Paco A. Pangalangan, Executive Director, Stratbase ADR Institute
During times like these, it’s hard not to feel uncertain. It is only natural to seek out information that helps us understand our situation and determine our options.
It’s why we stay up late for President Rodrigo Duterte’s late-night public addresses. We want to hear the latest updates and next steps to flatten the curve, plans to keep us safe, when the enhanced community quarantine (ECQ) will finally be lifted, and hear plans to jump-start the economy. Unfortunately, the government has missed several critical cues. For example, back in January when there was news of a deadly virus spreading in China. In February when the first locally transmitted COVID-19 case was recorded. In March when Luzon was placed under ECQ. Or when the ECQ was first extended.
With the ECQ again extended until the 15th of May, the government again has a chance. Thankfully, this time, it seems the government has a few answers to offer us.
Alongside the announcement of the extended ECQ in Metro Manila and a general community
quarantine (GCQ) in other areas, the government also announced the launch of public-private Task Force T3 (Test, Trace, and Treat). This new initiative brought together the Asian Development Bank (ADB), The Philippine Disaster Resilience Foundation, the Philippine National Red Cross. and private sector participants: AC Health/Qualimed, Unilab, and the MPIC Hospital Groups, to support the Government’s efforts to swiftly expand testing. From the current level of approximately 4,500 per day, the initiative plans to raise this to at least 30,000 tests per day by May 30.
According to the Department of Health, the expansion of the country’s testing is critical in managing COVID-19 and determining when the ECQ can be modified in selected locations and sectors. So for the first time in a long time, we’ve been given a glimpse of the target metrics that the government evaluates when it comes to lifting the lockdown.
We need more information like this. Filipinos want to know about what the government has done, the response process and what they plan to do next. Furthermore, we want to know what the government knows about the pandemic and what it is doing to find out what it doesn’t. Credible information can calm people down and helps control public order.
There are still a ton of other questions that need to be answered.
Since the ECQ in several areas was extended again, what guidelines are in place to ensure a stable food supply? While under ECQ, businesses have been closed and the movement of goods into the region has been tightened. Now into our second month under lockdown, how long will existing supplies last and shelves remain stocked if the ecosystem of growers, processors, transporters, and suppliers is either shut down or slowed down? We need the free flow of goods from agro-industrial facilities in the provinces to businesses in Metro Manila to ensure essential food items are available.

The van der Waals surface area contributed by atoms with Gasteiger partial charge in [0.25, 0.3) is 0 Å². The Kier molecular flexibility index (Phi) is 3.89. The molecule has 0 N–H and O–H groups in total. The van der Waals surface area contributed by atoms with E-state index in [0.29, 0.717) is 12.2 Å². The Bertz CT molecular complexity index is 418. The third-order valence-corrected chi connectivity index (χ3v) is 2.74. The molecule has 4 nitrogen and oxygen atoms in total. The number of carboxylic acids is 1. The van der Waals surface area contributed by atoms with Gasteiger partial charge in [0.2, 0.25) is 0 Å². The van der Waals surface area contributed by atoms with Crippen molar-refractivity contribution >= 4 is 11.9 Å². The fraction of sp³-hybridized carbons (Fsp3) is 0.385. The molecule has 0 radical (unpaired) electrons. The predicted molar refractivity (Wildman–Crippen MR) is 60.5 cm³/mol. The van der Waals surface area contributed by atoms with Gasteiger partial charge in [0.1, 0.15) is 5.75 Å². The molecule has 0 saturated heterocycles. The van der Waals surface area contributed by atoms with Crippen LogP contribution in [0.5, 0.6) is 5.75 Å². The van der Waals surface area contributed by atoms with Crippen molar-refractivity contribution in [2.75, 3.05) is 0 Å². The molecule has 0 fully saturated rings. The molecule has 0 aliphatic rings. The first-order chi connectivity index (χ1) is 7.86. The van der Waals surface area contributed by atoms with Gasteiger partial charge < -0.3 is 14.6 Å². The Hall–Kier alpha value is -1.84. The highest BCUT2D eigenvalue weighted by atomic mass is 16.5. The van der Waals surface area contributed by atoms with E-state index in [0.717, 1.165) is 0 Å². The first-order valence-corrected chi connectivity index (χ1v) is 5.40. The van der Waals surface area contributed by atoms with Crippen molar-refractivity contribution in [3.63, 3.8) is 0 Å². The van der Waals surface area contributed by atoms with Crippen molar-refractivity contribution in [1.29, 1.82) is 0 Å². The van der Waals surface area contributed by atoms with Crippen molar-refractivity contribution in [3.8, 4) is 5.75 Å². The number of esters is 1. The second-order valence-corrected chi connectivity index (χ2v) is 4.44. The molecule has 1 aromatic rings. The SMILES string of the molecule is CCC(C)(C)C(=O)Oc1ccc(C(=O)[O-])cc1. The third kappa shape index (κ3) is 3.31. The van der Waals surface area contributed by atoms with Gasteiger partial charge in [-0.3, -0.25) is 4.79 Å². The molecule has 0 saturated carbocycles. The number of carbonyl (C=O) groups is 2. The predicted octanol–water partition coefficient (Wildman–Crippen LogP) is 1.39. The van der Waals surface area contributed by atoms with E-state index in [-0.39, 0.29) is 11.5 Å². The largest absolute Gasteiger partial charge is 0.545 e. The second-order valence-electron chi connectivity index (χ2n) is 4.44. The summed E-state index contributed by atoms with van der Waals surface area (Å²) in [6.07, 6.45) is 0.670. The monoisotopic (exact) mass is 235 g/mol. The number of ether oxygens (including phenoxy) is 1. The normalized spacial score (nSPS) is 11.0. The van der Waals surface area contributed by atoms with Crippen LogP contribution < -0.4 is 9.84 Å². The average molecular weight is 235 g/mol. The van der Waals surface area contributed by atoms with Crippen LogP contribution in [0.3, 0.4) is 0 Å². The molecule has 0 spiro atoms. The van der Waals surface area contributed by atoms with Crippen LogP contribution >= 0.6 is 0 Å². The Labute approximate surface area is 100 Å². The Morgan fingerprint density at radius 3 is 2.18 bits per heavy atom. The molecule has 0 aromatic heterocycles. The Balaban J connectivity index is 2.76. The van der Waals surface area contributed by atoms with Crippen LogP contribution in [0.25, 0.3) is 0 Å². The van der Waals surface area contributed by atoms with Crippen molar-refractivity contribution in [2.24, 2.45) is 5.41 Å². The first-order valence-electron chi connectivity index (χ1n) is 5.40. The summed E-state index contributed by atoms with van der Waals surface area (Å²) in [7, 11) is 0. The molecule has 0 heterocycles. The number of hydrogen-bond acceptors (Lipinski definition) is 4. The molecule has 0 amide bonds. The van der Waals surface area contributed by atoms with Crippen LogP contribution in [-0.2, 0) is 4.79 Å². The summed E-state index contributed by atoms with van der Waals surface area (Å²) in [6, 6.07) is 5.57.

For those of us quarantined or working from home, we wonder if we will continue to have access to the public utilities that we’ve increasingly come to rely on. What efforts are being made to ensure power and telecommunication services are maintained during the lockdown? How long will the current supply of spare parts for the repair of busted power lines or conked out cell towers last without parts?
By the looks of it, we are in for the long haul. There is no certainty that the ECQ will be lifted in two weeks. Not with the steady number of new cases coming out every day. As the government increases its testing capacity, these numbers are sure to rise further.
We cannot stay on pause and wait for things to go back to normal. Whether we like it or not, this is the new normal and we all have to do our part to make it work.
The individual citizen needs to stay calm, stay healthy, and remain at home. They should help their community and ensure government programs are implemented as they should be. Businesses have their part to do. They must get ready to start-up again soon, but with better health and safety guidelines in place. After all, people need to go back to work. If daily wage earners can generate income, the government can reallocate more resources to improving the public health system and other vulnerable sectors of society.
However, as individual citizens and business do their part, the government has to do its part as well. As the main responder to this crisis, the government must provide Filipinos and businesses alike with the information that helps them understand and weigh their options. It has the information that can help us regain some sense of control in this chaotic situation. So please share!
This article was originally published in BusinessWorld.